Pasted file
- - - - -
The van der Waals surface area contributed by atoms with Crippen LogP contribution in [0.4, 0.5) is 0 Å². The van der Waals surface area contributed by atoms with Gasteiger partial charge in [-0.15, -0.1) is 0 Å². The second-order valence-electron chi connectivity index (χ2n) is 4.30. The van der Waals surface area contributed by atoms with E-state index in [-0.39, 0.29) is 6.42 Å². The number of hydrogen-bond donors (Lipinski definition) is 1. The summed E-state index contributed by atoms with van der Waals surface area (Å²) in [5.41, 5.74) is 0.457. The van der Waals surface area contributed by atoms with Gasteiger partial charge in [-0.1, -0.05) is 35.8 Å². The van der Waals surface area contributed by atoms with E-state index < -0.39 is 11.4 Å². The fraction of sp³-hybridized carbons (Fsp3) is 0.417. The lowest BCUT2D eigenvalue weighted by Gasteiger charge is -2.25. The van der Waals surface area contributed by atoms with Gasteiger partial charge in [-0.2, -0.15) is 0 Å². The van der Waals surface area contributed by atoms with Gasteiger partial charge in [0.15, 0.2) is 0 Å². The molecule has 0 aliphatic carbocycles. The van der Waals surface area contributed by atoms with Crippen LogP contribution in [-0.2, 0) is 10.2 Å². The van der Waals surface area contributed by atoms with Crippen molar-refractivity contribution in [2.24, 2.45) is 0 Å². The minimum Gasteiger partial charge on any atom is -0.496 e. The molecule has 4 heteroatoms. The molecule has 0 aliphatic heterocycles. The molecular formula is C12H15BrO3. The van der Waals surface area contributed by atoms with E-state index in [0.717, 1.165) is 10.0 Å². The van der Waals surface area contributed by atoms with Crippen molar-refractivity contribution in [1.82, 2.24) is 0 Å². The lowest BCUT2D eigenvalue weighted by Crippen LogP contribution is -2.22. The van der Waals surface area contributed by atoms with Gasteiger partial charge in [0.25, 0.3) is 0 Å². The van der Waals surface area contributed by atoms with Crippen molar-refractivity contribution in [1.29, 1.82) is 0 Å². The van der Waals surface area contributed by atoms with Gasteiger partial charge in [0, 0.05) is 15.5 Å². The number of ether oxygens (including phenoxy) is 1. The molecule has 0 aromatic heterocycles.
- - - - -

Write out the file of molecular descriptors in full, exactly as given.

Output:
The van der Waals surface area contributed by atoms with Crippen LogP contribution in [0.4, 0.5) is 0 Å². The van der Waals surface area contributed by atoms with Gasteiger partial charge in [-0.15, -0.1) is 0 Å². The second-order valence-electron chi connectivity index (χ2n) is 4.30. The van der Waals surface area contributed by atoms with E-state index in [-0.39, 0.29) is 6.42 Å². The number of hydrogen-bond donors (Lipinski definition) is 1. The summed E-state index contributed by atoms with van der Waals surface area (Å²) in [5.41, 5.74) is 0.457. The van der Waals surface area contributed by atoms with Gasteiger partial charge in [-0.1, -0.05) is 35.8 Å². The van der Waals surface area contributed by atoms with E-state index < -0.39 is 11.4 Å². The fraction of sp³-hybridized carbons (Fsp3) is 0.417. The lowest BCUT2D eigenvalue weighted by Gasteiger charge is -2.25. The van der Waals surface area contributed by atoms with Gasteiger partial charge in [-0.2, -0.15) is 0 Å². The van der Waals surface area contributed by atoms with Gasteiger partial charge in [0.15, 0.2) is 0 Å². The molecule has 0 aliphatic carbocycles. The van der Waals surface area contributed by atoms with Crippen LogP contribution in [-0.2, 0) is 10.2 Å². The van der Waals surface area contributed by atoms with Crippen molar-refractivity contribution in [2.24, 2.45) is 0 Å². The minimum Gasteiger partial charge on any atom is -0.496 e. The molecule has 4 heteroatoms. The molecule has 0 aliphatic heterocycles. The molecular formula is C12H15BrO3. The van der Waals surface area contributed by atoms with E-state index in [0.717, 1.165) is 10.0 Å². The van der Waals surface area contributed by atoms with Crippen molar-refractivity contribution in [1.82, 2.24) is 0 Å². The lowest BCUT2D eigenvalue weighted by Crippen LogP contribution is -2.22. The van der Waals surface area contributed by atoms with Gasteiger partial charge in [0.25, 0.3) is 0 Å². The van der Waals surface area contributed by atoms with Crippen molar-refractivity contribution in [1.29, 1.82) is 0 Å². The van der Waals surface area contributed by atoms with Gasteiger partial charge in [0, 0.05) is 15.5 Å². The number of ether oxygens (including phenoxy) is 1. The molecule has 0 aromatic heterocycles.